FatWire this week announced the release of Content Server 7.5, the newest version of their flagship content management system.
FatWire this week announced the release of Content Server 7.5, the newest version of their flagship content management system.This continues the momentum of what's already been a terrific year for the company, with a number of enhancements to their other product lines, as well as their announcement earlier this year that the first half of 2008 boasted their strongest revenues ever.
It's been a year since the last major release of Content Server, but FatWire certainly hasn't been sitting still. The main enhancements in version 7.5 Content Server are focused on improvements to the content creation and publication process, and look like they'll significantly improve the user experience.
One of the more interesting new features is Site Preview, which allows a team to compare multiple versions of a site side by side. This is ideal for a site with seasonal content so they can create, preview and tweak future versions of the site well in advance. Other enhancements include the ability for administrators to granularly manage the user interface by role, and improvements to the content publication dashboard.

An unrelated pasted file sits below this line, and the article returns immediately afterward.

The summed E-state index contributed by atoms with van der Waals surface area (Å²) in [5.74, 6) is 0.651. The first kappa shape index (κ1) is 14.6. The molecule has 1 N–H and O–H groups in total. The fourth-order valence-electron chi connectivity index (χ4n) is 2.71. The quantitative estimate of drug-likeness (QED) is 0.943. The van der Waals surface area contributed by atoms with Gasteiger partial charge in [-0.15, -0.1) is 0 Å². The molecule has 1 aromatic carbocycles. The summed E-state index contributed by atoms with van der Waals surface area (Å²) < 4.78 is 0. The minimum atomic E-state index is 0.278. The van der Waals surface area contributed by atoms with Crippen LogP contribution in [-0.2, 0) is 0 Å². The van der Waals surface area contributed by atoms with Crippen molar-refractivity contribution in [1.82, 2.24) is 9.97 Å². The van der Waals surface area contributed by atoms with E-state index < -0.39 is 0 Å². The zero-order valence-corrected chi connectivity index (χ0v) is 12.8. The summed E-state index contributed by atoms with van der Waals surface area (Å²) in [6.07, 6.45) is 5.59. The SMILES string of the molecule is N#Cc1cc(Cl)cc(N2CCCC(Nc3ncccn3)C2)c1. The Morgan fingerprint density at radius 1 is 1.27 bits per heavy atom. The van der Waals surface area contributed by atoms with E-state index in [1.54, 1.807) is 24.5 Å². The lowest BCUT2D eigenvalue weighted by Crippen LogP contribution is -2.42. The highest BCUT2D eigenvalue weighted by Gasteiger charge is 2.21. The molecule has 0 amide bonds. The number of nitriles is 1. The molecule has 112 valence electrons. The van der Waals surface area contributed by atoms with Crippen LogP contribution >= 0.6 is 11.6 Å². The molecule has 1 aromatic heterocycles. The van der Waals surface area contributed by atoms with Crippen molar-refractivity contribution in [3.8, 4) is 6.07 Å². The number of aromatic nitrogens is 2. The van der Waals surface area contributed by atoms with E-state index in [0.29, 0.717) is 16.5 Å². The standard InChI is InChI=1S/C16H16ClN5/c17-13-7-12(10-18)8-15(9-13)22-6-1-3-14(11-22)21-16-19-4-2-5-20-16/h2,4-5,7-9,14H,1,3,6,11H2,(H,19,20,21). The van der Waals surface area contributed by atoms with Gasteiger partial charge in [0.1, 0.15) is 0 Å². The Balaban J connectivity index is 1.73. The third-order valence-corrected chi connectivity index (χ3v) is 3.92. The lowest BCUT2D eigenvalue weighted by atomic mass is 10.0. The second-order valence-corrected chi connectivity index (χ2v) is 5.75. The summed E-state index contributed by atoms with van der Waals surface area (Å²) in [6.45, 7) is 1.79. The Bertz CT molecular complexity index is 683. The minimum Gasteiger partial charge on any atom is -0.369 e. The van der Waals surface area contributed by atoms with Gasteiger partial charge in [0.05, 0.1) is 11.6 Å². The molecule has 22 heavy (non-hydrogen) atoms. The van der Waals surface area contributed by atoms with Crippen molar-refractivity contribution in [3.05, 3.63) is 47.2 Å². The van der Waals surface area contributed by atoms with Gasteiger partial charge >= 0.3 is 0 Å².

One area in which FatWire has historically seemed to excel is with their strong services arm. It's nice to be able to deal directly with the company you buy software from when you need help with setup, implementation and even site design. I suspect that being able to offer both software and services is one of the things that has won them customers such as New Balance, Military.com and others.
In an industry where companies can disappear overnight, having a 12 year track record is something to be proud of. FatWire's Content Server has long been a strong contender in the Web content management arena, and version 7.5 looks poised to continue that success story.
Social is a Business ImperativeThe use of social media for a host of business purposes is rising. Indeed, social is quickly moving from cutting edge to business basic. Organizations that have so far ignored social - either because they thought it was a passing fad or just didnít have the resources to properly evaluate potential use cases and products - must start giving it serious consideration.
Social is a Business ImperativeSocial media is critical in the age of digital business. How can IT help? First, work with the marketing team to set up social networking programs on Facebook, Twitter, and LinkedIn, at minimum. Then work to put social media sentiment analytics in place to measure success.
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